Forensic Science Degree
There are a variety of forensics disciplines that include crime scene investigation, forensic accounting, forensic nursing, forensic pathology and forensic science. Each of these disciplines involves using information collection to get to the bottom of a crime.
A forensic science expert can be a forensic science technician or a crime scene lab technician, working with blood samples, fingerprints, DNA, ballistics or in a variety of other areas to determine certain aspects of a crime. They may be biologists or chemists and there is a heavy science emphasis to these programs.
Forensic accounting programs range from bachelor’s to master’s level programs and use auditing and investigative skills to bring to light financial issues that are a part of a criminal investigation. Their findings are often used in court.
Forensic psychology studies how people behave and the criminal mind, along with studying the impact of crimes on victims and how to testify. These programs are usually graduate level programs and involve some in-person work.
Forensic nursing programs instruct nurses on the proper collection of evidence after a crime has been committed. Most forensic nurses earn an advanced certification (AFN) post-bachelor’s degree and learn how to present and testify in court.
Many people learn about the field of CSI from shows like NCIS and CSI: Miami and its many other installments. Forensic pathology is a medical career and involves earning a medical degree. Many pre-med students earn a degree in biology or another type of science before applying to medical school. Luckily, if you want a career in crime scene investigation but you don’t want to go to medical school, there are lots of other people on the CSI team, and you can earn a degree in something else.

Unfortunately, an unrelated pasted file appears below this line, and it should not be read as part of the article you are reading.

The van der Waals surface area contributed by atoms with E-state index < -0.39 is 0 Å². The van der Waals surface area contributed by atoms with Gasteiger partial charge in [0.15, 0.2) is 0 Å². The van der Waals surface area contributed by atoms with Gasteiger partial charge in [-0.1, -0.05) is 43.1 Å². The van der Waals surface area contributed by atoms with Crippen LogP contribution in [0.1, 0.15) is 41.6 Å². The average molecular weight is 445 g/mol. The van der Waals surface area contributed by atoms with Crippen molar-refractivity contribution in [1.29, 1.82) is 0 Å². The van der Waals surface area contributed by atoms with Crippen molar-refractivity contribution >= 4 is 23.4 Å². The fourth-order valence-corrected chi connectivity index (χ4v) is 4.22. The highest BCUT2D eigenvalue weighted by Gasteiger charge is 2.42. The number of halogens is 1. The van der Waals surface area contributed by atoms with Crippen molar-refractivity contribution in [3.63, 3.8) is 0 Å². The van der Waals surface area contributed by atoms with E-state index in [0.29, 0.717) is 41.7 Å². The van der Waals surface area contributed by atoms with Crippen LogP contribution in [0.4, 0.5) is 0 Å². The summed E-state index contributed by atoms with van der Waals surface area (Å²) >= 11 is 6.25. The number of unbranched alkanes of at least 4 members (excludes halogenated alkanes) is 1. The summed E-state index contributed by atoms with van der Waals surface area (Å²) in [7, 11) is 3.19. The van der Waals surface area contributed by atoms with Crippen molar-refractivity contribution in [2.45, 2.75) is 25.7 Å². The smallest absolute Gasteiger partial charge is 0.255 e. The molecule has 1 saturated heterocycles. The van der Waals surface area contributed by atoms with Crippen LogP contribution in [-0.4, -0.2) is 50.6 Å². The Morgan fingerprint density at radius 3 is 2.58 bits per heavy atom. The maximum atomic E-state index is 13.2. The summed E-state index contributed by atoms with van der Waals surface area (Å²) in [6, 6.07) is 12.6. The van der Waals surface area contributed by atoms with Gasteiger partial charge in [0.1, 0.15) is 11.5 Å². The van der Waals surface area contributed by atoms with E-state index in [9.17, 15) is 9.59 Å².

Some degree programs in the field of forensics include:
Master of Science in Forensic Science (MSFS)
Master of Science in Forensic Psychology
Master of Science in Forensic Accounting
Bachelor of Science in Cybersecurity
When it comes time to choose your degree, take a look at some job postings for careers you may be interested in. This can be helpful for determining what courses you’ll need to take to get the career you want. Also, request information from a variety of programs. Each school will have its own unique approach to the curriculum and may have a different way of delivering the information. Whether you attend in-person or online, you’ll want to find a program that is accredited, and is interesting and educational, so you will be well-prepared to enter the workforce in the field of crime scene investigation.